Larger walls
& floating the backing coat

keep 90% of your straight edge on what is already ruled flat - this will cut any excess off your newly applied plaster, so that is becomes flat and in line with the previous section.

Coping with bigger walls

If your wall is longer than the length of your straight edge and your guides do not yet reach to the other end of the wall your guides can be extended using the principle on the previous page for extending the flatness all the way to the top. It's exactly the same for extending the guides horizontally too. Keep 90% of your straight edge on the guide you have already ruled flat and nibble away bit by bit - to rule off any new plaster flat.

Initially the guide will run the length of the straight edge. Once this has been completed you can either continue and extend the guide right through to the corner, or if the wall is very long it can be a good idea to fill in the middle and top section before extending the guides, as shown in image above.. It will work exactly the same to ensure the straight line of the guide you currently have is projected right through to the other end of the wall. Apply more plaster and rule off with the straight edge. Just as with the top section though ensure that you nibble away at the excess a bit at a time to ensure flatness.

Once your guides have been extended then you can fill in the middle of the wall and the top section as before.


The purpose of ‘floating’ is to ensure every part of the wall, particularly the corners, are flat. The float should always be kept totally flat on the wall. This will have the effect of pushing all the highs into the lows and providing a totally flat surface ready to accept the skim coat.

The aim is to have no holes or ridges any more pronounced than approx 2mm. Floating should take place when the plaster has firmed up.

If it is too firm and dry it will be difficult, so do keep testing the plaster to check it doesn’t become too dry before you float. Even if you haven’t fully completed applying plaster to your wall if parts, that have been ruled off flat, start to dry then floating should take place regardless.

Firm even pressure should be applied to the float to ensure it remains flat on the wall at all times whilst moving in either a figure of 8 or a circular motion. This will flatten the plaster by pushing the highs into the lows. During this process small holes should fill in with slight pressure being placed on the float. If the holes do not fill in then push some extra plaster in with the float. If at any time the float stars to dig in to your wall and get stuck then use less pressure. If this doesn’t resolve the problem then the plaster is probably too wet and you should leave it for a little longer.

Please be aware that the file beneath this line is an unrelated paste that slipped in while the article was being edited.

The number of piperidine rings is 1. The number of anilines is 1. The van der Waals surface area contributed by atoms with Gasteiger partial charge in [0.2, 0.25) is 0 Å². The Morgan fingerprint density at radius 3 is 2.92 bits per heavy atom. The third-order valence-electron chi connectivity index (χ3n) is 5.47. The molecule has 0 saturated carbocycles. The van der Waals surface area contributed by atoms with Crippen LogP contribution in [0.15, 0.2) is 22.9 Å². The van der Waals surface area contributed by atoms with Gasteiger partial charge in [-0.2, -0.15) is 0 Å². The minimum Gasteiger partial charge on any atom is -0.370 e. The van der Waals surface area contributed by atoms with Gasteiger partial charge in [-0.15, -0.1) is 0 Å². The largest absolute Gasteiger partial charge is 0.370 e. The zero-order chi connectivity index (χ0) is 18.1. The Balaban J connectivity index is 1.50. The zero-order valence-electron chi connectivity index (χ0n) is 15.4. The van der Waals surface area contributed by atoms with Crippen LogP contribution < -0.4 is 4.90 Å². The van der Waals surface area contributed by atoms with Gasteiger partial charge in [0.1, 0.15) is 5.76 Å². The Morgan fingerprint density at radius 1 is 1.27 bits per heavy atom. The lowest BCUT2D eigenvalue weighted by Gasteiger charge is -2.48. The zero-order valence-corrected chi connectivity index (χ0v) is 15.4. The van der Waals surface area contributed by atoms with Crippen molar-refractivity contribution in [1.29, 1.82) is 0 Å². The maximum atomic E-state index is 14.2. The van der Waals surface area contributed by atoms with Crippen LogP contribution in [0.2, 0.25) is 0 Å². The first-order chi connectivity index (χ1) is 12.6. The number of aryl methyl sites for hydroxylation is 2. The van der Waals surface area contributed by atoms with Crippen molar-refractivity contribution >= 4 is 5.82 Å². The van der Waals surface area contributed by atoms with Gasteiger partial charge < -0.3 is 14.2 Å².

If some parts of the wall you have plastered are more porous or wetter than other areas then you will find some parts can be floated successfully whereas others may be too wet and you may have to come back to them later. The corners will need extra care with the float. The same method as used with the straight edge for extending the flatness can be used with the float. Keep the float totally flat and gradually slice away at any bulges.

Cutting back

Now the plaster is firm and generally flat everywhere, the edges of the wall need to be 'cut back' to ensure there are no bulges anywhere – as the float can leave the corner slightly rounded. The skim coat is only 2-3mm thick so any bulges of 2mm or more could present problems.

Checking your wall
You will now see the benefits of using a sand and cement backing coat. The plaster will have firmed up slightly but not totally set yet – so the last job is to have a quick check of all the corners. If the four corners are not straight then this will make the whole wall look a mess – so if you do nothing else ensure:

• the top of the wall is straight horizontally (where it meets the ceiling)

• the bottom of the wall is straight horizontally (to ensure the skirting boards will sit flat)

• the corners are straight vertically.

Get these corners right and the whole wall will look good as a result.

Keeping trowel totally flat on plaster work tip of trowel into the corner.

Ensure blade of your trowel is kept flat on wall. Angle trowel so that just the tip cuts into the plaster. Scrape plaster off wall that you are working up to.

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The author cannot accept liability for the use of any of the materials or methods recommended in this manual or for any consequences arising out of their use. The author cannot guarantee the suitability of any recommendations made in this manual and shall not be under any legal liability of any kind in respect of or arising out of the content of this guide.